I am pleased to inform you and yours that Rudolph’s role will not be disturbed.  Tradition still counts for something at the North Pole. Management denies, in the strongest possible language, the earlier leak that Rudolph’s nose got that way not from the cold, but from substance abuse. Calling Rudolph “a lush who was into the sauce and never did pull his share of the load” was an unfortunate comment, made by one of Santa’s helpers and taken out of context at a time of year when he is known to be under executive stress.

As a further restructuring, today’s global challenges require the North Pole to continue to look for better, more competitive steps. Effective immediately, the following economy measures are to take place in the “Twelve Days of Chris tmas” subsidiary: The partridge will be retained, but the pear tree never turned out to be the cash crop forecasted. It will be replaced by a plastic hanging plant, providing considerable savings in maintenance.

The two turtle doves represent a redundancy that is simply not cost effective.  In addition, their romance during working hours could not be condoned. The positions are therefore eliminated.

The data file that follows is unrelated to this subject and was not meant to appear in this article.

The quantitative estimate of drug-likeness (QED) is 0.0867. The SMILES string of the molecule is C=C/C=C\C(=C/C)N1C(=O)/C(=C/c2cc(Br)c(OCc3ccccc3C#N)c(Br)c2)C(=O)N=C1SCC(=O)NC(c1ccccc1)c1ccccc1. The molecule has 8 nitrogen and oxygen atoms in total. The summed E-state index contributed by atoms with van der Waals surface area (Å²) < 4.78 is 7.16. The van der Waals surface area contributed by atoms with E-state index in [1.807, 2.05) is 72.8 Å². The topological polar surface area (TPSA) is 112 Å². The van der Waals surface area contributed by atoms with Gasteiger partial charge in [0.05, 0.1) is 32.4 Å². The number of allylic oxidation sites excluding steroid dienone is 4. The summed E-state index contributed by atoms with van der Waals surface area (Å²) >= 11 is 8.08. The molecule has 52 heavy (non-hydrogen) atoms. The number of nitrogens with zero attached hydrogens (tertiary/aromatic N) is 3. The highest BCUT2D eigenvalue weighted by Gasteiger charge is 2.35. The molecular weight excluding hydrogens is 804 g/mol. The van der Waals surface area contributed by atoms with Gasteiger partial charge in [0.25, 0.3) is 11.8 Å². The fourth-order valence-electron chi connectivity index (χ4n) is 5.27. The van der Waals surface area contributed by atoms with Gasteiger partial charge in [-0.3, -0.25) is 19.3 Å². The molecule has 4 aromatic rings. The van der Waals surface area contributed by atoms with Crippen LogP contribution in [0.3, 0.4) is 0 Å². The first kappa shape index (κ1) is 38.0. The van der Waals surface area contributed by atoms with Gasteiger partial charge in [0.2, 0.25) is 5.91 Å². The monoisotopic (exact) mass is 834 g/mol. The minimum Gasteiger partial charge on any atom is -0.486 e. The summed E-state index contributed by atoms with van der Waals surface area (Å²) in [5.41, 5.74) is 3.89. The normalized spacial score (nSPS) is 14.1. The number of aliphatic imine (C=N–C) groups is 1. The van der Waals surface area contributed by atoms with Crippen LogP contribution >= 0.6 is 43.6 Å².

The three French hens will remain intact. After all, everyone loves the French.

The four calling birds were replaced by an automated voice mail system, with a call waiting option. An analysis is underway to determine who the birds have been calling, how often and how long they talked.

The five golden rings have been put on hold by the Board of Directors. Maintaining a portfolio based on one commodity could have negative implications for institutional investors. Diversification into other precious metals as well as a mix of T-Bills and high technology stocks appear to be in order.